Scarcely anyone remembers Clarence Rivers King (1842-1901) anymore, but a century ago, he was one of the leading lights of America. Born to an old, distinguished WASP family in Newport, R.I., King missed a chance at inheriting a fortune from the China trade through a series of disasters (his father James died of fever at Amoy in 1848, his uncle Frederick drowned in a South China Sea typhoon, and King & Co. was finally destroyed when the steamer it sent to Shanghai in 1857 to cover its illegal opium debts never reached port): Was all this a portent of King's unsuccessful scramble for the millions needed to guarantee a life in the grand style?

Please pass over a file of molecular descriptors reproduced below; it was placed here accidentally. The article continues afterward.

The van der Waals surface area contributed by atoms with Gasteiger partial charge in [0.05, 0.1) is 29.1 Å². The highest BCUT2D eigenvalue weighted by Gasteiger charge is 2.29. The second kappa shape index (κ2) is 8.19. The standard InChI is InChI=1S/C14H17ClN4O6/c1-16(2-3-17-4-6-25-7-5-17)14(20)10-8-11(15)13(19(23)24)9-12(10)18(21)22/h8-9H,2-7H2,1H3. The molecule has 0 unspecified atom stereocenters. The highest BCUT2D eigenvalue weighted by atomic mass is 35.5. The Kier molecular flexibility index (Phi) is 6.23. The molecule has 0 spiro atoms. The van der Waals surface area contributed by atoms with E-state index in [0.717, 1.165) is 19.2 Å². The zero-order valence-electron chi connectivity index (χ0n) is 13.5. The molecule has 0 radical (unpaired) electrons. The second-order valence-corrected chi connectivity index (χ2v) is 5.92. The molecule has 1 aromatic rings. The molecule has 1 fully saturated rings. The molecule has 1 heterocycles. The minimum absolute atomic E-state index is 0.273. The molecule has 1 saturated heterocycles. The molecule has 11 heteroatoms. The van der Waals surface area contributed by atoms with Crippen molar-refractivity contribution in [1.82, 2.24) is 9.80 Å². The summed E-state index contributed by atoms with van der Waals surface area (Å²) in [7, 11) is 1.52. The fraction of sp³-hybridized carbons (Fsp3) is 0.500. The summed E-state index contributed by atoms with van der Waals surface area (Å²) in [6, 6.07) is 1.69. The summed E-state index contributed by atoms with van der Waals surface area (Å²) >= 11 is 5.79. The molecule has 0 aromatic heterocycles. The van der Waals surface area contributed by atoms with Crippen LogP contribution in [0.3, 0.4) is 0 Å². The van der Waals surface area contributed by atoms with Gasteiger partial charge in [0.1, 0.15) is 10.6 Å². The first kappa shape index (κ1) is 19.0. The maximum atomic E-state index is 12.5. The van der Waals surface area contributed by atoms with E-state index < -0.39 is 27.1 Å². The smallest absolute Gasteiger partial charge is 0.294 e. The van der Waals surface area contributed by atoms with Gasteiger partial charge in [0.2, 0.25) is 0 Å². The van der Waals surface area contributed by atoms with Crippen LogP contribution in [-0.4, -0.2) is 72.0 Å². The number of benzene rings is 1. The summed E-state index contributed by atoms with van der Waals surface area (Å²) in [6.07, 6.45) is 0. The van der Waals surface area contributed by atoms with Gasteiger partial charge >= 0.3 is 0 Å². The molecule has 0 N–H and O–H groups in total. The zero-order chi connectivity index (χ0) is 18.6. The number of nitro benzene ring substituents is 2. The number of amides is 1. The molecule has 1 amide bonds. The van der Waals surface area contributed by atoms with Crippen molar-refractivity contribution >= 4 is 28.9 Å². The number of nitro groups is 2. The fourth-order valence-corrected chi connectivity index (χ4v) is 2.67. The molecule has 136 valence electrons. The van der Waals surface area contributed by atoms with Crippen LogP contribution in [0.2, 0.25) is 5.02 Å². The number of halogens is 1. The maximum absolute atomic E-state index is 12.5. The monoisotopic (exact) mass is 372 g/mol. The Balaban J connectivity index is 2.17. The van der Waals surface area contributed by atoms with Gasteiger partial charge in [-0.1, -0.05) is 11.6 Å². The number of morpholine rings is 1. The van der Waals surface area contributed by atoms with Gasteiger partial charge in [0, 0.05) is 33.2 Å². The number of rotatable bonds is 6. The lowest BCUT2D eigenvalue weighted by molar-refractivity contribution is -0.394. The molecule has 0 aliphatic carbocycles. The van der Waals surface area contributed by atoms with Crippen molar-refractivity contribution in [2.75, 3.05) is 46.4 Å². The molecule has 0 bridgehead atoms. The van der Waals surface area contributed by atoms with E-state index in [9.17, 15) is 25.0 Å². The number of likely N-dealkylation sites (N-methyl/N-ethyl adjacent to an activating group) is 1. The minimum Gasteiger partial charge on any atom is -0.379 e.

Sent to the new Sheffield Scientific School at Yale in 1860, King got a solid grounding in chemistry and geology, which he soon put to work exploring and mapping the Sierra with the California Geological Survey team under Prof. Josiah Whitney. In the rugged mountains of the West, as on the playing fields of New Haven, the short (5 foot 7) but strongly built King proved an instant success: He was witty, debonair, cool under pressure, a vigorous climber, first-rate naturalist, and a boon companion. The collected tales of King's high-altitude exploits, some real, some fanciful, appeared in the one popular book he wrote, "Mountaineering in the Sierra Nevada" (1870), which is rightly considered a minor classic of American literature, in the same league with Francis Parkman's "The Oregon Trail" (1849) and Mark Twain's "Roughing It" (1872). But thereafter King wrote nothing more for mass consumption except a few reviews and magazine articles. He kept promising to turn out a novel, but he dissipated his narrative forces in the endless gripping stories he told around the campfire or at the Century Club in New York and other fashionable watering holes. Years after his death King's audiences could recall the time he had tracked a grizzly to its pitch-black den, met it eyeball to eyeball and shot it dead; the time King was nearly crushed to death beneath his own ill-fated pony and the furious, wounded buffalo that had landed on top of them.